Brand New Game for the Locals

October 02, 1994

The 1994 Maryland gubernatorial campaign is uncharted territory for the leaders of the local governments in the Baltimore metropolitan area. Governor's races routinely feature major-party candidates who have either roots in the Baltimore region or at least a commitment to the levels of funding that officials have come to rely on. This year's race, however, offers an historic difference.

Area officials are uneasy about the choice between Democrat Parris Glendening, the Prince George's county executive whose first loyalty will presumably be to his home turf, and Republican Ellen Sauerbrey, who, despite her Baltimore roots, advocates budget cuts that could shift chunks of the state's fiscal burden to local governments.

Mrs. Sauerbrey insists that her pledge to reduce income tax rates by 24 percent, while maintaining $75 million in raises for state workers, will not harm the local jurisdictions -- for the first two years of a Sauerbrey administration anyway. Still, her critics see problems in the third and fourth years. Does her plan take into account such factors as inflation, the rising costs of basic government services and an expected drop in property tax revenue because of the delayed impact of the early 1990s recession on property assessments?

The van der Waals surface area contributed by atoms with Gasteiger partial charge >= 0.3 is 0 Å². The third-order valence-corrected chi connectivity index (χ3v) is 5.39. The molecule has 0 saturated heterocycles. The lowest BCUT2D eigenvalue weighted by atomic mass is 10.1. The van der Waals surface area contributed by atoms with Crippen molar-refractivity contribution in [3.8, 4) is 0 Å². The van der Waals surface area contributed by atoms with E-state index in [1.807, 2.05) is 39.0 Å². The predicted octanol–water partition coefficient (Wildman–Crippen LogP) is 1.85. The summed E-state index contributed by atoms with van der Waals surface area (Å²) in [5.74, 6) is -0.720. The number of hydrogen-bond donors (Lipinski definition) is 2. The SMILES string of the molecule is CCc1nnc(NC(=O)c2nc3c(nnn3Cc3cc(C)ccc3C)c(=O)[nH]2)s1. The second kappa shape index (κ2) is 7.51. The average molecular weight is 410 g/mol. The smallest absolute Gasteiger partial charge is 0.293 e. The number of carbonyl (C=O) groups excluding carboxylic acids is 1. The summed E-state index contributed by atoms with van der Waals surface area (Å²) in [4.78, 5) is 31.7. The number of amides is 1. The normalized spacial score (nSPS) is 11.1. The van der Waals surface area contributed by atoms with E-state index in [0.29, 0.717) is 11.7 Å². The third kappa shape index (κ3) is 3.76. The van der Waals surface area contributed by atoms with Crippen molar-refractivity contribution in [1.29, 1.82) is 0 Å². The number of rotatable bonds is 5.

Voters who have fallen in love with Mrs. Sauerbrey's promised tax cut might be buying into a program of deferred taxes, a "pay now or pay later" proposition that in later years might force the local jurisdictions to raise their piggyback income taxes and property assessment rates.

The prospect of a Glendening administration is not quite so scary to many local government officials. For one thing, they say, the Democrat has run a large urban/suburban jurisdiction for 12 years. Yet he has proclaimed that suburban Washington is overdue for the governorship. And his lack of deeply rooted connections to the Baltimore area is a worry. Moreover, if he should win the election with a majority only in Baltimore City among all the area jurisdictions, he might be less inclined to look kindly toward the suburban subdivisions that surround the city.

As one local official said of the governor's race, "This is a brand new game for a lot of people in our area." A game whose outcome is an uncomfortably difficult call.

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